For a basketball fan like me, being here is like being in heaven — if heaven were very humid and everybody drank Coke.
I'm going to buck the current blogging trend, and actually present the events to you in a logical, and chronological order.
I got here Friday evening, the night before the two semi-final games between Ohio State and Georgetown and between UCLA and Florida.
Not surprisingly, the plane from Los Angeles to Atlanta was filled with UCLA fans. What was surprising was the pilot was somewhat of a UCLA cheerleader. Before we even took off, he congratulated us on how we had taken our seats in a fast and orderly fashion. He went on to say, "I'm sure this would not have been the case if the plane had been filled with U.S.C. fans." He then wished UCLA the best of luck in the tournament. Shortly before we landed in Atlanta, he said that to the best of his knowledge, the latest "line" on the game of UCLA vs. Florida was UCLA plus 3 points. This was definitely the first time I ever heard a pilot, while in the air, give the betting line of a college basketball game. I hoped that he hadn't been playing poker or craps during the flight.
Another thing that helped prepare me for Atlanta was the way the flight attendants acted. They were all from the South, and possibly all from Georgia. I'd never been so overwhelmed by such a flood of politeness before in my life. I heard more "Yes, Sirs," "No, Sirs," and "I'm sorry, Sirs" than anywhere outside of a movie about the Marines.
This politeness continued when I got to the hotel. By the way, I learned something about those hotel room keys that are kind of like credit cards. They only work in the room you're assigned to, not in one that's close but not exactly the right room number.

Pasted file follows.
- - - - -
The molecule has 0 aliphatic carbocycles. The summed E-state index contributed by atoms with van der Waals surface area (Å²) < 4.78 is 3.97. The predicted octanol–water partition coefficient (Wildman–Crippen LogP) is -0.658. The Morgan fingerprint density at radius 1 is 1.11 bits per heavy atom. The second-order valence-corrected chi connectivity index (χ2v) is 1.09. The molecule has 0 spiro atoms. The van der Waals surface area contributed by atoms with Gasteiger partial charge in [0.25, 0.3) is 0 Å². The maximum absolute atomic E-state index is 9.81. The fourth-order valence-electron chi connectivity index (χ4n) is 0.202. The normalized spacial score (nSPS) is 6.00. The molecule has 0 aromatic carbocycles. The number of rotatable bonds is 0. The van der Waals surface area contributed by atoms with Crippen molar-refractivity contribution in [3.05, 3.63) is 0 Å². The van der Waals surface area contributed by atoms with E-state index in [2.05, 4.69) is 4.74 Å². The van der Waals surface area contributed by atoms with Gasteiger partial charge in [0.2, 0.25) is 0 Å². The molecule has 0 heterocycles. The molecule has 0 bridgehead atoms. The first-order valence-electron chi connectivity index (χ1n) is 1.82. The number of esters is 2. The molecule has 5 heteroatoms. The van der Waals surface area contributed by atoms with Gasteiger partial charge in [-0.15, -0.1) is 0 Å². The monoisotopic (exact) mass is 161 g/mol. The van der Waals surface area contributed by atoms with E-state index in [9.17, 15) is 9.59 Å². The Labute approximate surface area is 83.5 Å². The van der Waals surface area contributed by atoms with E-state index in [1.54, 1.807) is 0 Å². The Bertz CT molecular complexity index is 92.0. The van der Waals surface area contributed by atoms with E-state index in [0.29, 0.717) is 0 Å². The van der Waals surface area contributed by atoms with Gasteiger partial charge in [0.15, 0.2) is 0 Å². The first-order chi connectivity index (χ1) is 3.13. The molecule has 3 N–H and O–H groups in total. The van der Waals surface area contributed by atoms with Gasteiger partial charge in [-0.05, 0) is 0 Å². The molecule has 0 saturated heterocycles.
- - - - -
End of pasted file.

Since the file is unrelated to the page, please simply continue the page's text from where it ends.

Once I got to my room, I worried that maybe I was cutting things too close by arriving in town the night before the games. Coaches usually try to get their teams in town at least a couple of days before a game, to adjust to the altitude, humidity, and time zone. I hoped that my athletic clock would not be too much out of kilter before the games started.
I started to prepare. After a typical high protein night-before-the-games dinner, I walked and then stretched. When I returned to my room, I forced myself to go to bed early, knowing that I didn't just have one game on Saturday, but a double header. If there's one thing I've learned in this business, it's that you have to pace yourself.
As I lay in bed, I wondered what the players and coaches were thinking about right then. Were they imagining victory? Were they worried about defeat? Were they just thinking about themselves, or did they realize how much pressure writers covering their games are under?
When I went to breakfast Saturday morning, I was disappointed that I didn't see grits on the menu. Being a Northerner, I've never had grits. I've never even seen a grit. But I know it's an old staple of the South, so I'm determined to try some before I go home.
I went to pick up my official press credentials, and nobody laughed at me or tried to kick me out. So now I know I actually have a seat. I'm definitely going to the games!
But then I had a new worry. There's an old expression in basketball —"You can't teach height." What this means is, you can't teach a player how to be tall. Well, the same thing applies to spectators. I've never been known for my height, and if somebody tall sits in front of me, I'm stuck. I thought about that for a while and then realized, like other short players, I'll just have to use my wits and experience. And then I can beg the guy to switch seats.
Just took the shuttle over to the Atlanta Dome. It must be an important event. The Goodyear Blimp is covering it. So, I'll ask the question I've never gotten an answer to: Since basketball games are indoors, exactly what do those blimps cover?
On to the games!
Lloyd Garver has written for many television shows, ranging from "Sesame Street" to "Family Ties" to "Frasier." He has also read many books, some of them in hardcover.
By Lloyd Garver